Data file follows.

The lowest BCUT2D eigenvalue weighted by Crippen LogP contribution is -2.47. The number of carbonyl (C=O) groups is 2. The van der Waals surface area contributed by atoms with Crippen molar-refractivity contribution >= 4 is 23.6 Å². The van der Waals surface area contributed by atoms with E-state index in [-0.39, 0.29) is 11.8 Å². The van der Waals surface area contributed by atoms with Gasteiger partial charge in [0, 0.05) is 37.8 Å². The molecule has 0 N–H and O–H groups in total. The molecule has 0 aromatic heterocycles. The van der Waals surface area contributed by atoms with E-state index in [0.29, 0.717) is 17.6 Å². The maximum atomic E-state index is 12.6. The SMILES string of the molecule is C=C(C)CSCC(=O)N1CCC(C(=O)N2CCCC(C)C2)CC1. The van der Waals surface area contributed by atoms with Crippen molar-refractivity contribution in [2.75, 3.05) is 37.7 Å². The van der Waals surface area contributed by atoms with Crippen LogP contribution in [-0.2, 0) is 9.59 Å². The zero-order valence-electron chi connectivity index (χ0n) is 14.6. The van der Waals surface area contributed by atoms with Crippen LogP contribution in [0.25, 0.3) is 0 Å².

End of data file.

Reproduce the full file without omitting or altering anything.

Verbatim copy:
The lowest BCUT2D eigenvalue weighted by Crippen LogP contribution is -2.47. The number of carbonyl (C=O) groups is 2. The van der Waals surface area contributed by atoms with Crippen molar-refractivity contribution >= 4 is 23.6 Å². The van der Waals surface area contributed by atoms with E-state index in [-0.39, 0.29) is 11.8 Å². The van der Waals surface area contributed by atoms with Gasteiger partial charge in [0, 0.05) is 37.8 Å². The molecule has 0 N–H and O–H groups in total. The molecule has 0 aromatic heterocycles. The van der Waals surface area contributed by atoms with E-state index in [0.29, 0.717) is 17.6 Å². The maximum atomic E-state index is 12.6. The SMILES string of the molecule is C=C(C)CSCC(=O)N1CCC(C(=O)N2CCCC(C)C2)CC1. The van der Waals surface area contributed by atoms with Crippen molar-refractivity contribution in [2.75, 3.05) is 37.7 Å². The van der Waals surface area contributed by atoms with Crippen LogP contribution in [-0.2, 0) is 9.59 Å². The zero-order valence-electron chi connectivity index (χ0n) is 14.6. The van der Waals surface area contributed by atoms with Crippen LogP contribution in [0.25, 0.3) is 0 Å².